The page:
Oxford as a Young Carer

Going to school whilst at the same time being a Young Carer for someone at home is a demanding task, I studied 4 A-levels while also caring for my Mum. Fortunately for me, I had my dad and sisters with me and together we were a unit, but my thoughts are always with those of you where it’s just you and the person you care for. Thinking about applying to Oxford while in this position is truly admirable, and a very achievable goal as just by your nature, you are a very resilient individual.

Firstly, when applying, don’t mention being a Young Carer in your personal statement unless it is in some way very applicable. This is something which your school should include in their reference. Make sure that your school does include it, I know from experience that it can leave a sour taste in your mouth using your position as a part of your application, but it’s very important that the admissions people know the extra challenges you’ve faced as it gives all your grades and ambitions the impressive context that they deserve. Oxford is very good at what it does and everything in your application will be taken into account when they are considering you.

University alone can be a daunting thought for someone such as yourself, the change of lifestyle is even more pronounced than the big change everyone else faces. For a young carer, it is generally the case that one or more of the adults in the house can’t work or manages only to work part time. This was the case for me, and the money worries of studying for 4 years with tuition fees and living costs was almost enough to change my mind. Thankfully, at an Oxbridge outreach event, I took note in the money talk, and I have now experienced the reality for myself. Tuition Fees are covered in your student loan, and you pay these backs after you graduate. However, this is an automatically deducted percentage on any earnings above a certain threshold, and it’s so little that it is unlikely to impact you so much so to outweigh the benefit of a degree. The maintenance loan from the government is generous and based upon household income, so if you’re in a low-income family due to an illness or disability, you will have enough money to cover rent, food and most other costs at university. When you apply to student finance, spend time with your parent(s) as some benefits are not included in the calculation of household income. Generally, only taxable benefits are included but make sure to double check. The bonus at Oxford is their generous bursary, an addition to your maintenance loan that you don’t have to repay, and also a possible reduction in maintenance costs. Along with this there is the Moritz-Heyman scholarship which offers many other bonuses to low-income students.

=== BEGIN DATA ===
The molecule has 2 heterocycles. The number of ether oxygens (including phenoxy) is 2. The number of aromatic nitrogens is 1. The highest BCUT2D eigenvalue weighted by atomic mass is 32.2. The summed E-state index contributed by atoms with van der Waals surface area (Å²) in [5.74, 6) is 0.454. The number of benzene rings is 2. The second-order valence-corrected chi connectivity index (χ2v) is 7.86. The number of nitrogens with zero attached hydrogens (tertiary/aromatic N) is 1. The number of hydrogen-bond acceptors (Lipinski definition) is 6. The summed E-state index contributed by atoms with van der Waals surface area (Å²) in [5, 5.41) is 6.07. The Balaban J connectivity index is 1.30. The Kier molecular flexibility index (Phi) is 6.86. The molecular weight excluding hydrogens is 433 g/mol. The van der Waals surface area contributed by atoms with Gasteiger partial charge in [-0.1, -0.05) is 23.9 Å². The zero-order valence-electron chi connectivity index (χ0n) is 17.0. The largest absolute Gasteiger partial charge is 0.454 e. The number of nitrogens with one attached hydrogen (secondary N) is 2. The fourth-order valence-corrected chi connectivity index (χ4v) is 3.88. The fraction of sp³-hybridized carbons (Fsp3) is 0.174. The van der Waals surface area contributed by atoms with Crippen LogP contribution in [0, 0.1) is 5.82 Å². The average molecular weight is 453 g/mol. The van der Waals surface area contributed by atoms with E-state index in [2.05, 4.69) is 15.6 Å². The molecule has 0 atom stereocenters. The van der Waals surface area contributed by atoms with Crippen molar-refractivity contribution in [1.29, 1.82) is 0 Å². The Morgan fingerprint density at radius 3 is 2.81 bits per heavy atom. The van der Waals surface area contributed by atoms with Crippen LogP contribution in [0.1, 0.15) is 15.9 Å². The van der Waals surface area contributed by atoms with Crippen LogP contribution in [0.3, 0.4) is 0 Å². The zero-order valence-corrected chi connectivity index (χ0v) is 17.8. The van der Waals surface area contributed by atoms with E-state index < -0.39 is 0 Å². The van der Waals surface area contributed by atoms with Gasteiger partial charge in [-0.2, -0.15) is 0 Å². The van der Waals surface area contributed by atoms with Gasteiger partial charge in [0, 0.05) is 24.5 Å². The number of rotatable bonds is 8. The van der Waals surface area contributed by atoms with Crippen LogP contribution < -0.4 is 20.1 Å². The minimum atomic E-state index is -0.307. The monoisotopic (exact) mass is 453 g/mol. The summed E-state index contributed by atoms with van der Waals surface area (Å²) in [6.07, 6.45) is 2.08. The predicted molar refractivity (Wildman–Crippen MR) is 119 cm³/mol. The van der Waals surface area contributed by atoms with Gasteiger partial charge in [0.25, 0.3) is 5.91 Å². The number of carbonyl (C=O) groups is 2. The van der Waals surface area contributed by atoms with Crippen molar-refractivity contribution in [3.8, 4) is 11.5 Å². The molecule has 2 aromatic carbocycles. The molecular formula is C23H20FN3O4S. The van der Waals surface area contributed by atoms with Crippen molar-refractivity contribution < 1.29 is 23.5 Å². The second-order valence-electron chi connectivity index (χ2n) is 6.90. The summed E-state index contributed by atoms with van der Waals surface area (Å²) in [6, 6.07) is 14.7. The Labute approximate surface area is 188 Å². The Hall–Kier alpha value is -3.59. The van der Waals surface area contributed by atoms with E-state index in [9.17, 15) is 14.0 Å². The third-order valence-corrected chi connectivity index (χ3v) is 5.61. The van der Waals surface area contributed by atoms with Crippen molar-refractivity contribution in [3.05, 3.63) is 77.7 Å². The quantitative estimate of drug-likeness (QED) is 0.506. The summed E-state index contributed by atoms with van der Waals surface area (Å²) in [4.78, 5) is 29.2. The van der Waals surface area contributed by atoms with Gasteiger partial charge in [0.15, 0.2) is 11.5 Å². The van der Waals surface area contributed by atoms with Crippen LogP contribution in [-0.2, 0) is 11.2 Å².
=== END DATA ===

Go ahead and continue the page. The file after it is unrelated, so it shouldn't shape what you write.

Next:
Personally, I never thought being a young carer would impact how I make friends at university, but it really did. For those of you who are worried it will have a negative effect, let me assure you that it is quite the opposite. There are many societies and gatherings that offer free breakfasts, drinks, meals and various other events for students from low-income backgrounds, first-generation students, young carers, state school students and many others who had other “barriers” to their entry. I never enjoyed young carer events when I was younger, as everyone there was a young carer and I personally found the gatherings quite sullen and sad. However at university, because these events were for a mix of people, I felt the focus was shifted off being a young carer and instead onto just making friends. Plus, generally, the people at these events are the loveliest people you could hope to meet and really helped me feel at home.

The final worry, obviously, is not being there for the person you currently care for. This is a terribly hard thought to deal with, and I personally felt very guilty for shifting my burden to my sisters. There are always options available but every situation is different, so I sadly cannot present you with a blanket way to fix this and that is something for you and your family to work on and talk about. The reassurance is that, in whatever way you find a solution, while at Oxford you will receive amazing support in whatever way you need. Tutors, deans and all those other scary titles are at the end of the day just people, and are there to help you do the best that you can, and you will find them incredibly accommodating to any circumstances.

I’ll end this by congratulating each and every one of you for considering an application to such a prestigious university and give you the best of luck in applying. I will note that you will find you have so much more time available to you, and for the first time maybe you’ll be able to explore and experience amazing opportunities you possibly previously were not able to, so university should be an exciting thought and not a daunting one. Good Luck!

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